Because of dry conditions and increased fire danger in southwest Utah, officials expanded fire restrictions yesterday and will continue to uphold them until further notice. These restraints prohibit the use of fireworks in several southern counties.

While the new precautions directly precede July Fourth celebrations, St. George Fire Chief Kevin Taylor says they are an attempt to help unnecessary fires from igniting.

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Access Utah
11:47 am
Wed July 2, 2014

The Great Floodgates of the Wonderworld on Wednesday's Access Utah

Credit amazon.com

Justin Hocking, author of a new memoir, “The Great Floodgates of the Wonderworld,” writes: “Fifteen years ago, I first dove into the immense, dark waters of Melville's masterpiece...I became obsessed with a book about obsession.

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Will is thrilled to be reporting and delivering the news for KUNR. An East Coast transplant, he's worked at NPR stations in Philadelphia, New York and most recently Connecticut. He's also interned at the NPR West Headquarters in Los Angeles where he learned from some of the network's best correspondents. Before joining the public radio airwaves, he studied English at a small liberal arts college and covered arts and culture for an alternative news weekly in Philadelphia.

He's particularly drawn to education, government and environmental reporting, but will jump on any story that gets him out into the field with a mic in hand. In his spare time, he enjoys hiking, fish tacos and great American poetry.

Utah News
7:34 pm
Tue July 1, 2014

Deseret, Tribune Owners Say Deal Saves Tribune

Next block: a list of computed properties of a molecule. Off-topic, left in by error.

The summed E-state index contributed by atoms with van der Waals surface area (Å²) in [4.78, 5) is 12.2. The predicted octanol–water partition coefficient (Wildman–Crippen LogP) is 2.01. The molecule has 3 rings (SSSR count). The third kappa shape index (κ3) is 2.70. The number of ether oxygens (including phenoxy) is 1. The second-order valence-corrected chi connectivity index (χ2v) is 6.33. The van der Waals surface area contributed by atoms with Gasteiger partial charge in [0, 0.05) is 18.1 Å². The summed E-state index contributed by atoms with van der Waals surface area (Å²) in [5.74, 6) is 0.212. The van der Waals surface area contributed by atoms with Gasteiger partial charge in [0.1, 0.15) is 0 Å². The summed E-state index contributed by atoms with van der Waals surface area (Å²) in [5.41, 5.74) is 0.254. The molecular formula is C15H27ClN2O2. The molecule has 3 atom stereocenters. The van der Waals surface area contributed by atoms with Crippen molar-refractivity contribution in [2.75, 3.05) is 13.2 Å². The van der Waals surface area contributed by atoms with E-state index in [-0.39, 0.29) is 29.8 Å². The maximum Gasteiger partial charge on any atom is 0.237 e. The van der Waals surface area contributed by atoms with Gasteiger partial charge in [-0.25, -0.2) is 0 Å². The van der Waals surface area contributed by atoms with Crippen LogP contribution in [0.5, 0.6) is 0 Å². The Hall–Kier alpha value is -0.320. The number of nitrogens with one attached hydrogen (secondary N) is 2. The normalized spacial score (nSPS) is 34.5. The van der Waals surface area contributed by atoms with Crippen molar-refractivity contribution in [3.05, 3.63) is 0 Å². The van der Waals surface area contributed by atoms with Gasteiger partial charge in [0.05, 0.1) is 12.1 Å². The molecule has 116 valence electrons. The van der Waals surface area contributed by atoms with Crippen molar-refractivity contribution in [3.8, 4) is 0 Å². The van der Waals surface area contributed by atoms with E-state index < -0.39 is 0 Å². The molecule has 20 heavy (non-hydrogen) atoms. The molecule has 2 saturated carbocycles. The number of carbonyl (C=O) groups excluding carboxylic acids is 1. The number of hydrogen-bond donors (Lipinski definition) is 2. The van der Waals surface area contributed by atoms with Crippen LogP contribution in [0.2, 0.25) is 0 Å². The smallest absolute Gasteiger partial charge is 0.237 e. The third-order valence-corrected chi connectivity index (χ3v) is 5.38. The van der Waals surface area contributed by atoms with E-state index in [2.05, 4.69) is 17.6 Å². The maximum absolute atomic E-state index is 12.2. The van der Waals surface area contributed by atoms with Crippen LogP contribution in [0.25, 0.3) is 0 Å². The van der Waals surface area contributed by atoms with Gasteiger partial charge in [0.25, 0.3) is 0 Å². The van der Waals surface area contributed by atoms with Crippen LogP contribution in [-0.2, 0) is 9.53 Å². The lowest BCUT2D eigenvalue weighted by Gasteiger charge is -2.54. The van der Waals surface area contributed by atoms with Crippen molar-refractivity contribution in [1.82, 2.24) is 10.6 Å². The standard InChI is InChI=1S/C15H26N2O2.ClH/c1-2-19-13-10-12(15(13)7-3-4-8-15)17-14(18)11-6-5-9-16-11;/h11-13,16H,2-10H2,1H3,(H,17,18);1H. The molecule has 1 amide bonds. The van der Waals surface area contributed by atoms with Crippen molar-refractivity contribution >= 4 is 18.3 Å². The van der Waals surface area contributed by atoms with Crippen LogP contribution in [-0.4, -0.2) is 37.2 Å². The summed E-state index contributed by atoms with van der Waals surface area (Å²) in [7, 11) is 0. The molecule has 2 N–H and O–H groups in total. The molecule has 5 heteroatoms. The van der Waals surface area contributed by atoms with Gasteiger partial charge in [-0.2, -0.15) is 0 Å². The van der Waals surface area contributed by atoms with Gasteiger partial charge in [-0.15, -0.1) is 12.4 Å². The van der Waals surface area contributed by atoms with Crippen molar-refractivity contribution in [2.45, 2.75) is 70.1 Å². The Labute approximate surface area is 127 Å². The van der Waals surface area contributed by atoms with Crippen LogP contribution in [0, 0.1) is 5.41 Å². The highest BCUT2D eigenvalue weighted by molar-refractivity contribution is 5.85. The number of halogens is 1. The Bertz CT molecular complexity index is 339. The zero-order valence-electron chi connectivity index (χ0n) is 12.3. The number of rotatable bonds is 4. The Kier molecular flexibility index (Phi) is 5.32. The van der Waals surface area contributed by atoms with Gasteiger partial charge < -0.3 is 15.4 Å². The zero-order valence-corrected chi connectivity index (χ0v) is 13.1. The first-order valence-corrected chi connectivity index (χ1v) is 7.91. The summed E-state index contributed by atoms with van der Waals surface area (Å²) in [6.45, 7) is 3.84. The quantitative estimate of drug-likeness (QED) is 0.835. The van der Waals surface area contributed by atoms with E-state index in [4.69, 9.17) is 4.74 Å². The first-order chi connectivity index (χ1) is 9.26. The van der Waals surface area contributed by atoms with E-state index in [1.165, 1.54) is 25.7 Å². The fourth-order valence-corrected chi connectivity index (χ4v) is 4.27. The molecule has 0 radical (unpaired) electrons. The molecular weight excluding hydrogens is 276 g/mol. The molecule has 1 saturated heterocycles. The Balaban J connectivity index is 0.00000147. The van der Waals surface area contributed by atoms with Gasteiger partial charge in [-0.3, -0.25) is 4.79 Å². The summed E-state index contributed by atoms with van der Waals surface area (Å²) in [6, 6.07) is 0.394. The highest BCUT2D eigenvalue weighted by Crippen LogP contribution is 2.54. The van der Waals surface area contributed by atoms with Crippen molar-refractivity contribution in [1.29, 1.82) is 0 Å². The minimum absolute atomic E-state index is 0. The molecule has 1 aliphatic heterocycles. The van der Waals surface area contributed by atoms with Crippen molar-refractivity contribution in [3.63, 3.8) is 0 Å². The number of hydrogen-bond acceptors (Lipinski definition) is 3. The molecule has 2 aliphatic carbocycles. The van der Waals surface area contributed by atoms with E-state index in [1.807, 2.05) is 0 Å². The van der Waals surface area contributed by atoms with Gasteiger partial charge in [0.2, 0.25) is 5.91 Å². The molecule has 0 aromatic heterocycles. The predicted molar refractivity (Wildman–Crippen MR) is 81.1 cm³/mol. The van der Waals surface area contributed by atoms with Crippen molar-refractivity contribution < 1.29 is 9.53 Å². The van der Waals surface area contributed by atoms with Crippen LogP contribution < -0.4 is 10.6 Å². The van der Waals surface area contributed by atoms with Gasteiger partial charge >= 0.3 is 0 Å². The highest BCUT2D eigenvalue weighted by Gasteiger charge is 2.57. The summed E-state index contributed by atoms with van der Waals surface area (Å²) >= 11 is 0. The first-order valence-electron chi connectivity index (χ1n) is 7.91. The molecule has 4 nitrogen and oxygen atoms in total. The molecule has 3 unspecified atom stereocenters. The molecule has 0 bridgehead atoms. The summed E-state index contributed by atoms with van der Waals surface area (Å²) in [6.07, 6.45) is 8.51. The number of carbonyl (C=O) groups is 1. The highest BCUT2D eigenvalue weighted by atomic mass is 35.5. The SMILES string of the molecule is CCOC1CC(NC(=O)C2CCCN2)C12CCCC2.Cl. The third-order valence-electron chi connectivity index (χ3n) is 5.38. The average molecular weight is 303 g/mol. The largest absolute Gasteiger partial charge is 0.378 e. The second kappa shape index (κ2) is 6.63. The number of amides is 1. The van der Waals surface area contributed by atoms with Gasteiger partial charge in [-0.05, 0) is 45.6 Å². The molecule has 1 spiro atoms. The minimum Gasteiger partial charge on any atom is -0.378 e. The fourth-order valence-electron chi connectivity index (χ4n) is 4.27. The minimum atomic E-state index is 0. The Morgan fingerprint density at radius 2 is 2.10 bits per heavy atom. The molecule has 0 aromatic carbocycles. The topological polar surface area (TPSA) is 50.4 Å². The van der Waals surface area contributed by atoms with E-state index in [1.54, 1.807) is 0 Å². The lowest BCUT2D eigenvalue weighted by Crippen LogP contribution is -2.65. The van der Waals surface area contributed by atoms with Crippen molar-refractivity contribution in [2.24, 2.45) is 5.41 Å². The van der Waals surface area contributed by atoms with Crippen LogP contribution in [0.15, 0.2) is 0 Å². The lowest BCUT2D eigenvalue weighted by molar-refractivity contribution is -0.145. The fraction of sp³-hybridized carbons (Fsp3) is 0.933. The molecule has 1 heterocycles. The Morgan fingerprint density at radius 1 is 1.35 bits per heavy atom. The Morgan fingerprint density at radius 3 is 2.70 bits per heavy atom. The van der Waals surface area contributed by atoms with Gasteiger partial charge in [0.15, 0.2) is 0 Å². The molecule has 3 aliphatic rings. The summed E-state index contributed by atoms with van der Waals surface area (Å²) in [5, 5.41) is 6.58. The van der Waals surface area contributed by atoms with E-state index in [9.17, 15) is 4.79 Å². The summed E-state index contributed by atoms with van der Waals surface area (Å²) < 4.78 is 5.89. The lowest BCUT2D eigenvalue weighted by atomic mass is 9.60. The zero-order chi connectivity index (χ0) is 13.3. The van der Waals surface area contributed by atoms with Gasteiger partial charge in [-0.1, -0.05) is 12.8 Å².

The corporate owners of The Salt Lake Tribune and CEO of the Deseret News say in new court filings that changes to terms of a joint operating agreement aren't intended to put the Tribune out of business.

Digital First Media is a New York hedge fund that owns the Tribune. The CEO John Paton says there are no plans to stop publishing the Tribune and that the agreement is designed to save the paper. Deseret News CEO Clark Gilbert says the new terms preserve both papers.

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Utah News
7:06 pm
Tue July 1, 2014

Poverty In Utah On The Rise

The poverty rate in Utah has risen from 10.5 percent in 2000 to 16.5 percent in 2010, according to a study by the American Community Survey Reports. The study was released in June, but uses statistics from 2010.

Of Utah’s 29 counties, 10 have a poverty rate greater than 10 percent and five counties including Cache, San Juan, Beaver, Iron and Piute counties have a poverty rate of more than 25 percent. 

San Juan County’s poverty rate has decreased from greater than 50 percent to less than 25 percent in the last 14 years.

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Utah News
6:35 pm
Tue July 1, 2014

Gardeners Can Give To Meet Growing Demand For Food

Local growers and gardeners can donate extra produce to local food pantries.
Credit Elaine Taylor

Though it’s not the traditional season of giving, food banks across the state are in need, and local gardeners could be part of the answer. According to the Utah Food Bank’s Heidi Cannella, demand for food is actually at its highest in the summer.

“We have our summer business food drive in the summer because kids are out of school without access to school meal programs, but donations are at their lowest,” said Cannella. “It’s actually a very critical time for us.”